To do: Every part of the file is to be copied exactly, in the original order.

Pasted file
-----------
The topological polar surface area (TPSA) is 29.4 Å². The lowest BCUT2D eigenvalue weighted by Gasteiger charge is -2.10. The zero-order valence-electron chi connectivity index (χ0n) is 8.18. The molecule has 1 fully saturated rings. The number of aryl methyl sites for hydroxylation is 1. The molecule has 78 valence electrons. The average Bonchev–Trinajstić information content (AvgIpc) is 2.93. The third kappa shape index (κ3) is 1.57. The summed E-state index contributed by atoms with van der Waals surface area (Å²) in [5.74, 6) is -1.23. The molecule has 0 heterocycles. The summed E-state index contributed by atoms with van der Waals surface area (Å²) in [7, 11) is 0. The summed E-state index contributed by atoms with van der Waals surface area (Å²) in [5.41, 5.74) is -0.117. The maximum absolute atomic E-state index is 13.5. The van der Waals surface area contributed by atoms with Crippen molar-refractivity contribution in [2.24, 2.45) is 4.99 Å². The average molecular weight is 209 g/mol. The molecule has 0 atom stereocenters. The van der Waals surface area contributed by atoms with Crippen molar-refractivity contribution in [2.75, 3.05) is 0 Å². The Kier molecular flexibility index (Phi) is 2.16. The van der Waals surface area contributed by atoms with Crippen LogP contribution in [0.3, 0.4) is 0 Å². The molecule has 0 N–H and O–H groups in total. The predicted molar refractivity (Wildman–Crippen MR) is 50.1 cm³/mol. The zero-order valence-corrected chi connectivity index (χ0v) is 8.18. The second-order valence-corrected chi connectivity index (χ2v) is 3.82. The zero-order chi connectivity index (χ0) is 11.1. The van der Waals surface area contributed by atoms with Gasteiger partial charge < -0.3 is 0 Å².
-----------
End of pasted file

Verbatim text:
The topological polar surface area (TPSA) is 29.4 Å². The lowest BCUT2D eigenvalue weighted by Gasteiger charge is -2.10. The zero-order valence-electron chi connectivity index (χ0n) is 8.18. The molecule has 1 fully saturated rings. The number of aryl methyl sites for hydroxylation is 1. The molecule has 78 valence electrons. The average Bonchev–Trinajstić information content (AvgIpc) is 2.93. The third kappa shape index (κ3) is 1.57. The summed E-state index contributed by atoms with van der Waals surface area (Å²) in [5.74, 6) is -1.23. The molecule has 0 heterocycles. The summed E-state index contributed by atoms with van der Waals surface area (Å²) in [7, 11) is 0. The summed E-state index contributed by atoms with van der Waals surface area (Å²) in [5.41, 5.74) is -0.117. The maximum absolute atomic E-state index is 13.5. The van der Waals surface area contributed by atoms with Crippen molar-refractivity contribution in [2.24, 2.45) is 4.99 Å². The average molecular weight is 209 g/mol. The molecule has 0 atom stereocenters. The van der Waals surface area contributed by atoms with Crippen molar-refractivity contribution in [2.75, 3.05) is 0 Å². The Kier molecular flexibility index (Phi) is 2.16. The van der Waals surface area contributed by atoms with Crippen LogP contribution in [0.3, 0.4) is 0 Å². The molecule has 0 N–H and O–H groups in total. The predicted molar refractivity (Wildman–Crippen MR) is 50.1 cm³/mol. The zero-order valence-corrected chi connectivity index (χ0v) is 8.18. The second-order valence-corrected chi connectivity index (χ2v) is 3.82. The zero-order chi connectivity index (χ0) is 11.1. The van der Waals surface area contributed by atoms with Gasteiger partial charge < -0.3 is 0 Å².